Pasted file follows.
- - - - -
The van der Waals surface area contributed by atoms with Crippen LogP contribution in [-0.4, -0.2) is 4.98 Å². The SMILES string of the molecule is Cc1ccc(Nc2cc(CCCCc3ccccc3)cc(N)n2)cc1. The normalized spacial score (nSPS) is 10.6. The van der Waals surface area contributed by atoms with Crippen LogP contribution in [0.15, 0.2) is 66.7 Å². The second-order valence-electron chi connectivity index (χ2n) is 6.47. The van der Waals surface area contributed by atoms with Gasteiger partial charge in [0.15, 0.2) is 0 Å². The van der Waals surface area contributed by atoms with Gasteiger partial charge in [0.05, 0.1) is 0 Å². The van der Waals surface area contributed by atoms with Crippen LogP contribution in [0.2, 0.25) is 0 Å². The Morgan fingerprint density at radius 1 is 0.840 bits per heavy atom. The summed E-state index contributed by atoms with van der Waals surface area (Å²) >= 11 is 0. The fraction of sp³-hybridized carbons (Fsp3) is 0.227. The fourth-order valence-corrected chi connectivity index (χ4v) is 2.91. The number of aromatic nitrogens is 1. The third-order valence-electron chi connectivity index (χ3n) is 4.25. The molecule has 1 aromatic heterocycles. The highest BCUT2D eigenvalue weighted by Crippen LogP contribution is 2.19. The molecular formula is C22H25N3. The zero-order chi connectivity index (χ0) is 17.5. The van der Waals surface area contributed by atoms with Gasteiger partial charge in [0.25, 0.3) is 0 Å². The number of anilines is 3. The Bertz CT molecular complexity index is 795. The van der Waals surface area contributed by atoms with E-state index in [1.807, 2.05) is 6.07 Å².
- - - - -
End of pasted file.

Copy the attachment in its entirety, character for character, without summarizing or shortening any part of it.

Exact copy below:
The van der Waals surface area contributed by atoms with Crippen LogP contribution in [-0.4, -0.2) is 4.98 Å². The SMILES string of the molecule is Cc1ccc(Nc2cc(CCCCc3ccccc3)cc(N)n2)cc1. The normalized spacial score (nSPS) is 10.6. The van der Waals surface area contributed by atoms with Crippen LogP contribution in [0.15, 0.2) is 66.7 Å². The second-order valence-electron chi connectivity index (χ2n) is 6.47. The van der Waals surface area contributed by atoms with Gasteiger partial charge in [0.15, 0.2) is 0 Å². The van der Waals surface area contributed by atoms with Gasteiger partial charge in [0.05, 0.1) is 0 Å². The van der Waals surface area contributed by atoms with Crippen LogP contribution in [0.2, 0.25) is 0 Å². The Morgan fingerprint density at radius 1 is 0.840 bits per heavy atom. The summed E-state index contributed by atoms with van der Waals surface area (Å²) >= 11 is 0. The fraction of sp³-hybridized carbons (Fsp3) is 0.227. The fourth-order valence-corrected chi connectivity index (χ4v) is 2.91. The number of aromatic nitrogens is 1. The third-order valence-electron chi connectivity index (χ3n) is 4.25. The molecule has 1 aromatic heterocycles. The highest BCUT2D eigenvalue weighted by Crippen LogP contribution is 2.19. The molecular formula is C22H25N3. The zero-order chi connectivity index (χ0) is 17.5. The van der Waals surface area contributed by atoms with Gasteiger partial charge in [0.25, 0.3) is 0 Å². The number of anilines is 3. The Bertz CT molecular complexity index is 795. The van der Waals surface area contributed by atoms with E-state index in [1.807, 2.05) is 6.07 Å².